Tag Archives: Ruth Mastenbroek Amorosa

Firedance: The New Fragrance from Ruth Mastenbroek 2017

Rejoicing in each moment of contentment in life. In Firedance, Ruth presents a scorching, modern interpretation of the classic rose perfume, as exotic leather dances in surprise harmony with the main character – smouldering Damask rose. Set against a warming backdrop of oudh and patchouli, a shining amber note radiates from the skin in this memorably intimate and sexy perfume.

Today is the day that Ruth Mastenbroek launches the fourth fragrance in her collection: Firedance.  Ruth is an experienced nose who has worked behind the scenes in the industry for fourdecades before going solo in 2010 with her first scent, aptly named RM Signature.  You can read my review here. After that came the wonderful Amorosa, followed by Oxford. Now the trio becomes a quartet, with the arrival of Firedance.  Ruth has also redesigned the brand to reflect that every drop tells a story and using a palette of black and gold, these new designs reminded me of the original illustrations to Grimm’s fairytales ( see pic and you’ll know what I mean).

So was Firedance worth the wait and is it a worthy member of this scented quartet? Absolutely. Here’s why.

Now, first of all, this is a rose/oud/leather fragrance. We all know that rose and oud and rose and leather have been done before, but dear reader, not like this.  The leather and oud is there, of course, but the first thing I noticed about Firedance was the rich, dusky Damask rose and then, would you believe it? Carnations.  In the same way that Serge Lutens Vitriol D’oeillet made me sit up and take notice, Firedance stopped me in my tracks.   A drop of clove oil is the culprit, and whilst it doesn’t dominate, it adds a wonderful peppery spicy addition to proceedings.

This is me with my treasured bottle from Ruth.

I composed Firedance to capture those special moments that make me appreciate what I have.- Ruth Mastenbroek

For full disclosure, I’m not really a big oud fan (there, I’ve said it), but the oud here smells different. It doesn’t take over but still makes a contribution.  In fact, it adds a kind of fruity earthy accord that makes the rose more robust. It seems to blend seamlessly with the amber to make a sort of amber-oud or oud-amber. The amber takes the edges off it.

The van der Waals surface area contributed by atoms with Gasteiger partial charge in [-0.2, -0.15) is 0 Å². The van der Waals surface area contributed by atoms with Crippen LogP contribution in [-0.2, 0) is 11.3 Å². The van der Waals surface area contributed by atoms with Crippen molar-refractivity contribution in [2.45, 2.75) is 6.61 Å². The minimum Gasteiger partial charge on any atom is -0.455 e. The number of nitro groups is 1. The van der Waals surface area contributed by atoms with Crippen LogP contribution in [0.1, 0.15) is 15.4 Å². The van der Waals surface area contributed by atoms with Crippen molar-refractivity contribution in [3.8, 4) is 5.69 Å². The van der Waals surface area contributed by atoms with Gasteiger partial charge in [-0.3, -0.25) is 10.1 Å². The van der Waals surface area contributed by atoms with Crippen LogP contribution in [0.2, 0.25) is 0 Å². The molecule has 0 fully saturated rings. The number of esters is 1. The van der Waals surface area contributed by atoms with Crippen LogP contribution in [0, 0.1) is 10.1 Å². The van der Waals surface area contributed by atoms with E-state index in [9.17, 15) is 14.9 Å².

To me, it adds layers and makes this a sort of 4D rose, with petals that have crisped through age, like dusty pot pourri, whilst still having plump satiny petals in the centre. My nose also picked up little facets of powder, which always makes me think of a 1950s dressing table. I often find this with rose, whether the powdery note is deliberate or not.

Ruth Mastenbroek. Photo from Twitter

There is a  measured heat and an autumnal feel to Firedance, which makes this a very appropriate launch for the first day of Autumn.  This is rose with warmth, earthiness, spice and the kind of longevity that lingers on your pillow when you wake up the next day.  It’s not cheap, but it is very good value.   Ruth makes it herself. There’s no committee, no big factory, no billboard marketing. You’re paying for the ingredients and the expertise of a perfumer with  four decades of skill and experience.

Firedance is a stand out earthy, dusty rose that’s not quite on the turn, not quite over. This is the perfect farewell to summer and a warm scented blanket for the colder days ahead.

Stockists

Ruth Mastenbroek Firedance is available from the website and from Fenwick’s, where Ruth will be giving a talk on 14th September. Check out The Perfume Society website for details. My bottle was given to me by Ruth Mastenbroek in return for an honest review, for which, my warmest thanks. Opinions are my own.

 

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Ruth Mastenbroek Oxford: Students, Spires and Smoke

rmf_oxford_50ml_edp_web

An explosion of fresh, green, basil and peppery notes bursts from a herbal heart of clary sage with sensuous jasmine; vanilla, amberwood, and oudh bring a cashmere texture to the base.